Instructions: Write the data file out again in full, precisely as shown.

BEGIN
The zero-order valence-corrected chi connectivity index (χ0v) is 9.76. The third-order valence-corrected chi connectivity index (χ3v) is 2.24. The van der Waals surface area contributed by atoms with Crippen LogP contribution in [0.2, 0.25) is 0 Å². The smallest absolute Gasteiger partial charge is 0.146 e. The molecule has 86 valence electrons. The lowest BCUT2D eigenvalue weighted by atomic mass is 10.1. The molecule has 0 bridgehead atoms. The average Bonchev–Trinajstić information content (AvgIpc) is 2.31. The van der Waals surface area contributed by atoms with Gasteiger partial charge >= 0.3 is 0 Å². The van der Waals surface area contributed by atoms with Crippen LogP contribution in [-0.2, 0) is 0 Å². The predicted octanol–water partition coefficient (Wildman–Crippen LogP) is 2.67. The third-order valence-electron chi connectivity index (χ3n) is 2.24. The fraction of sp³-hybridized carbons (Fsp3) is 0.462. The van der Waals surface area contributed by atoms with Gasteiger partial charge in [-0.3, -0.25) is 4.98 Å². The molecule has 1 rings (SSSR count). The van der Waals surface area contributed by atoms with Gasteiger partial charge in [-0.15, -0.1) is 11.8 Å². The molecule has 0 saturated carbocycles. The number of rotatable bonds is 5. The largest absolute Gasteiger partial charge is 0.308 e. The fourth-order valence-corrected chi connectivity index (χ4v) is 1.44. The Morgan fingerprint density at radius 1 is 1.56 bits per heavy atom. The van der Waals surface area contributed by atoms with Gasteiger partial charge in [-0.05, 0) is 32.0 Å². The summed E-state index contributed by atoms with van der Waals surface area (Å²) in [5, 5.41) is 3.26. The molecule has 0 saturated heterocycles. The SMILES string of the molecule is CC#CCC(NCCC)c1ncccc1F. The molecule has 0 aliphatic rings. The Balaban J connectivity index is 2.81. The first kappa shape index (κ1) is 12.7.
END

The zero-order valence-corrected chi connectivity index (χ0v) is 9.76. The third-order valence-corrected chi connectivity index (χ3v) is 2.24. The van der Waals surface area contributed by atoms with Crippen LogP contribution in [0.2, 0.25) is 0 Å². The smallest absolute Gasteiger partial charge is 0.146 e. The molecule has 86 valence electrons. The lowest BCUT2D eigenvalue weighted by atomic mass is 10.1. The molecule has 0 bridgehead atoms. The average Bonchev–Trinajstić information content (AvgIpc) is 2.31. The van der Waals surface area contributed by atoms with Gasteiger partial charge >= 0.3 is 0 Å². The van der Waals surface area contributed by atoms with Crippen LogP contribution in [-0.2, 0) is 0 Å². The predicted octanol–water partition coefficient (Wildman–Crippen LogP) is 2.67. The third-order valence-electron chi connectivity index (χ3n) is 2.24. The fraction of sp³-hybridized carbons (Fsp3) is 0.462. The van der Waals surface area contributed by atoms with Gasteiger partial charge in [-0.3, -0.25) is 4.98 Å². The molecule has 1 rings (SSSR count). The van der Waals surface area contributed by atoms with Gasteiger partial charge in [-0.15, -0.1) is 11.8 Å². The molecule has 0 saturated carbocycles. The number of rotatable bonds is 5. The largest absolute Gasteiger partial charge is 0.308 e. The fourth-order valence-corrected chi connectivity index (χ4v) is 1.44. The Morgan fingerprint density at radius 1 is 1.56 bits per heavy atom. The van der Waals surface area contributed by atoms with Gasteiger partial charge in [-0.05, 0) is 32.0 Å². The summed E-state index contributed by atoms with van der Waals surface area (Å²) in [5, 5.41) is 3.26. The molecule has 0 saturated heterocycles. The SMILES string of the molecule is CC#CCC(NCCC)c1ncccc1F. The molecule has 0 aliphatic rings. The Balaban J connectivity index is 2.81. The first kappa shape index (κ1) is 12.7.